Make Yourself at Home

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Today’s readings:
Psalms 24; 150, Isaiah 5:1-7, 2 Peter 3:11-18, Luke 7:28-35


What do people mean when they say, “Make yourself at home?” You can almost certainly feel free to sit where you like, use the bathroom, and get a glass of water. Maybe you could comfortably grab a snack from the kitchen, select something on television, and use the phone. But it’s never really an invitation to explore the contents of a nightstand, rearrange a closet, or throw out that tacky figurine collection.

The author of Psalm 24 tells us “The earth is the LORD’s and all that is in it,” including the people. That means everything we touch – the land, the sea, the forests, the animals, and even other lives – is in a home where we are as welcome as we can possibly be, but still don’t own. What does that say about how we should interact with the world?

We wouldn’t want to have to tell a homeowner who’d graciously given us the run of the place that we’d trampled their flowerbeds, taken an axe to the furniture, ignored the smoke alarm, thrown trash over the fence into the neighbor’s back yard, and beaten their pets and children. Not doing these things seems like the common-sense bare minimum of respect … but are we as respectful of the things – and people – God owns?

A steward is someone who manages another person’s property or affairs. In matters of business a steward is ultimately accountable to the owner, and in matters of the world we are ultimately accountable to God. When we pollute air, water, and land, we pollute God’s garden. When the rich toss landfills and industrial waste into the back yards of the poor, we are ungodly neighbors. When we exploit people and bomb our enemies, we exploit and bomb God’s children.

It is impossible to do absolutely no harm and right every wrong in the world. We will make mistakes. But if God dropped in for a surprise inspection, we’d want to be able to say we made our choices not for our own whims and benefits, but to steward his treasures to the best of our abilities.

Comfort: As one of God’s treasures, you deserve dignity.

Challenge: Pay attention to what areas of your state, city, or neighborhood suffer from poor stewardship.

Prayer: God of all Creation, please grant me wisdom to care for the things and people of Your world. Amen.

Discussion: How is stewardship related to divine justice?

Join the discussion! If you enjoyed this post, feel free to join an extended discussion as part of the C+C Facebook group or follow @comf_and_chall on Twitter. You’ll  have the opportunity to share your thoughts with some lovely people. Or feel free to comment here on WordPress, or even re-blog – the more the merrier!

Good Samaritan

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Today’s readings (click below to open in new tab/window):
Psalms 143; 147:12-20, Micah 5:1-4, 10-15, Revelation 9:1-12, Luke 10:25-37


The parable of the Good Samaritan is so famous, a category of laws has been named after it. It actually began with a lawyer who tested Jesus by asking how to achieve eternal life. Since one of the criteria was loving your neighbor as yourself, the lawyer tried to justify himself by asking: “Who is my neighbor?” Jesus then told the familiar story: a man is left for dead by thieves; a priest and a Levite (his people) pass him by; a Samaritan man bandages him up, takes him to an inn, and pays for his care. The now-familiar twist in this story is that Samaritans were bitter enemies of the Jews, but when Jesus asked who had been a good neighbor, the lawyer was forced to admit: “The one who showed him mercy.”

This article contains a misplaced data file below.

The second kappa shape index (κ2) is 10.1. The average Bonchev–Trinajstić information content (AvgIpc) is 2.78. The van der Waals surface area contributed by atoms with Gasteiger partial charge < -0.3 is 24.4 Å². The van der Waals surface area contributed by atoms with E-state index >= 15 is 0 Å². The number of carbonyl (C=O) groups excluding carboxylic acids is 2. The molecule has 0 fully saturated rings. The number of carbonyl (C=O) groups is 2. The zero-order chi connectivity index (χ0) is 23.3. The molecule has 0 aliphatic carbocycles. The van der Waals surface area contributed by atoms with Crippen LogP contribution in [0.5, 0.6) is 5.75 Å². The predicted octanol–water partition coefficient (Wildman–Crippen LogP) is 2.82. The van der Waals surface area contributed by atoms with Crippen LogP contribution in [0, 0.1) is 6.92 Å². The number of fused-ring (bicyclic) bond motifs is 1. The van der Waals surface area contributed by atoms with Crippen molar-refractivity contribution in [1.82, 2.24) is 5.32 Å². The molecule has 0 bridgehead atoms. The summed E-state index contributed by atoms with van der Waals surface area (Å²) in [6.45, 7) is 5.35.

He must hot have been a great lawyer, because he let Jesus off the hook without an answer to the question. He asked: “Who is my neighbor?” and Jesus told him a story about being a good neighbor, then followed it up with: “Go and do likewise.”

Jesus skillfully redirected the lawyer away from the wrong question … and toward the right answer. The man was really asking: “What’s the minimum number of people I need to love?” Instead of listing criteria he could exploit to exclude people, Jesus gave him a parable which taught him he needed to worry less about defining who his neighbors were, and more about redefining himself as a neighbor to all.

Are we showing neighborly mercy? Here’s a hint: if we show it only to people we feel have earned it, the answer is “No.” We can ask what people deserve, why we are being unfairly burdened, or how much is enough, but Jesus may not bother with our questions. He cares more that we listen to his answers. He wants us to redefine ourselves by those answers – to be a neighbor even when we are also an enemy. Merciful love is not a prize to be won; it is a grateful response to a God who loved us first.

Comfort: You don’t have to earn God’s love.

Challenge: People shouldn’t have to earn your love.

Prayer: Merciful and loving God,  may my heart, my words, and my deeds be a reflection of the infinite love you have shown me. Amen.

Discussion: Has someone you consider an enemy/rival ever surprised you with an act of kindness?

Join the discussion! If you enjoyed this post, feel free to join an extended discussion as part of the C+C Facebook group or follow @comf_and_chall on Twitter. You’ll  have the opportunity to share your thoughts with some lovely people. Or feel free to comment here on WordPress, or even re-blog – the more the merrier!